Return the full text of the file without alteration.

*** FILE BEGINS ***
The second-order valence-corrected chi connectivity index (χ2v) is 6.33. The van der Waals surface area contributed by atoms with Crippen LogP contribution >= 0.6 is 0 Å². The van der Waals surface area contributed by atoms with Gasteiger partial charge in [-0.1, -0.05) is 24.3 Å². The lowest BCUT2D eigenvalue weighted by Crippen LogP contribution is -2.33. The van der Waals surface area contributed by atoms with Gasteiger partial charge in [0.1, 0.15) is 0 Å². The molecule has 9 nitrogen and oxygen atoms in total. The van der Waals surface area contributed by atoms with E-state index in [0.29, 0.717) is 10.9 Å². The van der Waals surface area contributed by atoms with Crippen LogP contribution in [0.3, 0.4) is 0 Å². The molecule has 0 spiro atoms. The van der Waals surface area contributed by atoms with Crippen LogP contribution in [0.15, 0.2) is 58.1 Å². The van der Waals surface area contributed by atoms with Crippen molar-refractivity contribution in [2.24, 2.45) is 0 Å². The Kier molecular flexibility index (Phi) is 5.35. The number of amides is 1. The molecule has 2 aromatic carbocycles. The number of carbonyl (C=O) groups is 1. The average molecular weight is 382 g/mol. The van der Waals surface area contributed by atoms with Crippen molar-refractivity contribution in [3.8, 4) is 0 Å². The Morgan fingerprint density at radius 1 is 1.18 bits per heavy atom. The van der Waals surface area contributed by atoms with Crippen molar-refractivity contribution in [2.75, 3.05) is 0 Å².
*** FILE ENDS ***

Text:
The second-order valence-corrected chi connectivity index (χ2v) is 6.33. The van der Waals surface area contributed by atoms with Crippen LogP contribution >= 0.6 is 0 Å². The van der Waals surface area contributed by atoms with Gasteiger partial charge in [-0.1, -0.05) is 24.3 Å². The lowest BCUT2D eigenvalue weighted by Crippen LogP contribution is -2.33. The van der Waals surface area contributed by atoms with Gasteiger partial charge in [0.1, 0.15) is 0 Å². The molecule has 9 nitrogen and oxygen atoms in total. The van der Waals surface area contributed by atoms with E-state index in [0.29, 0.717) is 10.9 Å². The van der Waals surface area contributed by atoms with Crippen LogP contribution in [0.3, 0.4) is 0 Å². The molecule has 0 spiro atoms. The van der Waals surface area contributed by atoms with Crippen LogP contribution in [0.15, 0.2) is 58.1 Å². The van der Waals surface area contributed by atoms with Crippen molar-refractivity contribution in [2.24, 2.45) is 0 Å². The Kier molecular flexibility index (Phi) is 5.35. The number of amides is 1. The molecule has 2 aromatic carbocycles. The number of carbonyl (C=O) groups is 1. The average molecular weight is 382 g/mol. The van der Waals surface area contributed by atoms with Crippen molar-refractivity contribution in [3.8, 4) is 0 Å². The Morgan fingerprint density at radius 1 is 1.18 bits per heavy atom. The van der Waals surface area contributed by atoms with Crippen molar-refractivity contribution in [2.75, 3.05) is 0 Å².